Histone Deacetylase Inhibitors May Be a Way to Treat Fatty Liver Disease in Cushing’s Patients, Study Finds

Histone Deacetylase Inhibitors May Be a Way to Treat Fatty Liver Disease in Cushing’s Patients, Study Finds

Therapies known as histone deacetylase inhibitors reduced fatty liver disease in a rat model of Cushing’s syndrome, a study reports.

(HDACi) was found to reduce hepatic steatosis – also known as fatty liver disease – in a rat model of Cushing’s syndrome, according to a new study.

Researchers’ article, “Histone deacetylase inhibition attenuates hepatic steatosis in rats with experimental Cushing’s syndrome,” appeared in the Korean Journal of Physiology and Pharmacology.

The cause of Cushing’s syndrome is the body producing high levels of the hormone cortisol over a prolonged period, often due to a tumor in the pituitary gland. The disease is characterized by obesity, diabetes, and muscle atrophy. Sometimes it causes hepatic steatosis, or fatty liver disease, a condition that involves high levels of triglyceride fat accumulating in liver cells.

The effects of cortisol and other glucocorticoids are regulated by the glucocorticoid receptor. When cortisol binds to the receptor, the complex migrates to the cell’s nucleus, where it regulates that expression of certain genes.

Scientists know that glucocorticoids regulate lipogenesis, or the production of fat molecules, by increasing gene expression. But the exact mechanism that glucocorticoids use to cause hepatic steatosis is unknown.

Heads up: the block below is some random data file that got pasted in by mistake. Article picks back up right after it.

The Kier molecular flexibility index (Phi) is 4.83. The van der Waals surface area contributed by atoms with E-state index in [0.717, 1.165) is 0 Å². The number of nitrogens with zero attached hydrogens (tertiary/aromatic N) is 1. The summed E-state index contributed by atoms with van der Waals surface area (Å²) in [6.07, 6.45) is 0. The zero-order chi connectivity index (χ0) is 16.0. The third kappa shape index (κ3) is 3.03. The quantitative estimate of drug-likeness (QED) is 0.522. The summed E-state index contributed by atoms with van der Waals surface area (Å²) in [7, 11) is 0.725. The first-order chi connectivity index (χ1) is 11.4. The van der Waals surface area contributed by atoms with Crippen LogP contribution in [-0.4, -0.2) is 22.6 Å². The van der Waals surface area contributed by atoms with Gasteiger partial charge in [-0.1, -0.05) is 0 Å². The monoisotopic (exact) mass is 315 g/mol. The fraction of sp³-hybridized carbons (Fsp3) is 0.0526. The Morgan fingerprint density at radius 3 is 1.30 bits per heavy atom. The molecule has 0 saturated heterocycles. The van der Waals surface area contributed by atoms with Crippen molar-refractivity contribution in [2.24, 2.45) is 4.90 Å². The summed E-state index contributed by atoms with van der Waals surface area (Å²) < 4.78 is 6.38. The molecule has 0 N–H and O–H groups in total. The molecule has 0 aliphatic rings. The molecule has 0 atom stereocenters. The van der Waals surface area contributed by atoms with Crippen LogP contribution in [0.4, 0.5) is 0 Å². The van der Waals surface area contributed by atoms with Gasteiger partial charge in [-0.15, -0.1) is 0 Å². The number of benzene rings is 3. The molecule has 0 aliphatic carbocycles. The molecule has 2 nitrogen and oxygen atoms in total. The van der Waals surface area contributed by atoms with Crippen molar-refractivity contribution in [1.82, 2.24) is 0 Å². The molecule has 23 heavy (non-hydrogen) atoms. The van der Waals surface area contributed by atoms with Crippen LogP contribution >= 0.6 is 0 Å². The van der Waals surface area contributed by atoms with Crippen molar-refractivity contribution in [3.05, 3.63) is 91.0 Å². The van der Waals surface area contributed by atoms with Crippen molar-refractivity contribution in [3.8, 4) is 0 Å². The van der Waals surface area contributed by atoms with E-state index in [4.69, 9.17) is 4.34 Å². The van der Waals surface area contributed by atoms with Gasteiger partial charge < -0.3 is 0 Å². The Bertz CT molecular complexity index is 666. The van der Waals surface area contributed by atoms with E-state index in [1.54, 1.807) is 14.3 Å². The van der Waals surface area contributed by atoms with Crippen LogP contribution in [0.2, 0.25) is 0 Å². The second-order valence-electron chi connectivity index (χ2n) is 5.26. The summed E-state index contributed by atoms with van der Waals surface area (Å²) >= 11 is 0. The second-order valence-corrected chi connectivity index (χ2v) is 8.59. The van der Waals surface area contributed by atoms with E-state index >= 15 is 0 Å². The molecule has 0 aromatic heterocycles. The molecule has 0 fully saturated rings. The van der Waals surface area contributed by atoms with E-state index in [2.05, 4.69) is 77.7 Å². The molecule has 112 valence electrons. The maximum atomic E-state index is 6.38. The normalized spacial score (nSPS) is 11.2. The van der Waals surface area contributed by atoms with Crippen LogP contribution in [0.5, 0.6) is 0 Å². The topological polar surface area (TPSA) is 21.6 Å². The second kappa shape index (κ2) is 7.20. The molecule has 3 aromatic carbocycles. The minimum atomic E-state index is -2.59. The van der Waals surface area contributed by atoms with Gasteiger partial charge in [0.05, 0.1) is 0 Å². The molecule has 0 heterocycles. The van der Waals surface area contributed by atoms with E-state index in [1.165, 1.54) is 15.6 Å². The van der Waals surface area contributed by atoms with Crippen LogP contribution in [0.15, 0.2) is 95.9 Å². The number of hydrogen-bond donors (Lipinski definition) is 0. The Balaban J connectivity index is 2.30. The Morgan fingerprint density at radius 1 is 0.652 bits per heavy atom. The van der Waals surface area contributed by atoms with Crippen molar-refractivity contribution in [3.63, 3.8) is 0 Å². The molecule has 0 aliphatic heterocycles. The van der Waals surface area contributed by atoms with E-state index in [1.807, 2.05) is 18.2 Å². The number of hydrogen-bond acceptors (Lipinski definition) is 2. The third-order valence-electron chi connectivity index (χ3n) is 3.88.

When proteins are produced, they can become modified by the addition of various groups, such as an acetyl group in a process called acetylation. When a glucocorticoid receptor becomes acetylated, it can have impact on gene expression.

Histone deacetylase inhibitors, or HDACis, work to stop the removal of acetyl groups from proteins, increasing protein acetylation. Previous studies have shown the HDACi valproic acid (VPA) led to an increase in the acetylation of another receptor, the mineralocorticoid receptor, which correlated with reduced expression of certain genes.

This prompted researchers to hypothesize that VPA would lead to an increase in acetylation of the glucocorticoid receptor and reduce expression of genes, including ones involved in fat production in the liver.

To test their hypothesis, researchers treated a rat model of Cushing’s syndrome with VPA. They did this by administering HDACi to the rats’ drinking water.

VPA led to a decrease in steatosis and expression of genes that are involved in fat production in the liver. The inhibitor signficantly descreased the enrichment of the glucocorticoid receptor near genes involved in fat production, including acetyl-CoA carboxylase (Acc), fatty acid synthase (Fasn), and sterol regulatory element binding protein 1c (Srebp1c).

VPA is a pan-HDAC inhibitor, or one that acts on all proteins. Researchers wanted to determine which HDACi lowered liver fat accumulation, so they treated fatty liver cells with different types of HDACi. They discovered that an HDAC class I-specific inhibitor decreased fat production in liver cells.

“Taken together, these results indicate that HDAC inhibition attenuates hepatic steatosis through [glucocorticoid receptor] acetylation in experimental [Cushing’s syndrome],” the team concluded.

The way researchers think this occurs is that acetylation of the glucocorticoid receptor decreases its DNA binding activity and the expression of genes that regulate fat production and hepatic steatosis.

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